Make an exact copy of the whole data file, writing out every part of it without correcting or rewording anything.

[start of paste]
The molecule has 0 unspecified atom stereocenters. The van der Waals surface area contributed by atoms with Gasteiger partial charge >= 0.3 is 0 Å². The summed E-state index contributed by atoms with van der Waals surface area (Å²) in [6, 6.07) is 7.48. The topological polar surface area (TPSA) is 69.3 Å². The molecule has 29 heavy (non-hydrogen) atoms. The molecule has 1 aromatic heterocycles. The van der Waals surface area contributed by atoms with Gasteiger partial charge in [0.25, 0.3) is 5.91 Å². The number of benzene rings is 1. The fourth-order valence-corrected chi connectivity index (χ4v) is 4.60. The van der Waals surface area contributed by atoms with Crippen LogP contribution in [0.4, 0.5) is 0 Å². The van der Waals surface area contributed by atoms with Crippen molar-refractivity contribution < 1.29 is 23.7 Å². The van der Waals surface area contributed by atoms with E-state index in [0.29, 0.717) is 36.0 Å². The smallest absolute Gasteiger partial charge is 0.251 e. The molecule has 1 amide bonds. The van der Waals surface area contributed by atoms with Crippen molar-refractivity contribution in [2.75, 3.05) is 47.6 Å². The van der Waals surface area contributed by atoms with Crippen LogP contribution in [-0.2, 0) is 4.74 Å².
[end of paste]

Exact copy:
The molecule has 0 unspecified atom stereocenters. The van der Waals surface area contributed by atoms with Gasteiger partial charge >= 0.3 is 0 Å². The summed E-state index contributed by atoms with van der Waals surface area (Å²) in [6, 6.07) is 7.48. The topological polar surface area (TPSA) is 69.3 Å². The molecule has 29 heavy (non-hydrogen) atoms. The molecule has 1 aromatic heterocycles. The van der Waals surface area contributed by atoms with Gasteiger partial charge in [0.25, 0.3) is 5.91 Å². The number of benzene rings is 1. The fourth-order valence-corrected chi connectivity index (χ4v) is 4.60. The van der Waals surface area contributed by atoms with Crippen LogP contribution in [0.4, 0.5) is 0 Å². The van der Waals surface area contributed by atoms with Crippen molar-refractivity contribution < 1.29 is 23.7 Å². The van der Waals surface area contributed by atoms with E-state index in [0.29, 0.717) is 36.0 Å². The smallest absolute Gasteiger partial charge is 0.251 e. The molecule has 1 amide bonds. The van der Waals surface area contributed by atoms with Crippen molar-refractivity contribution in [2.75, 3.05) is 47.6 Å². The van der Waals surface area contributed by atoms with Crippen LogP contribution in [-0.2, 0) is 4.74 Å².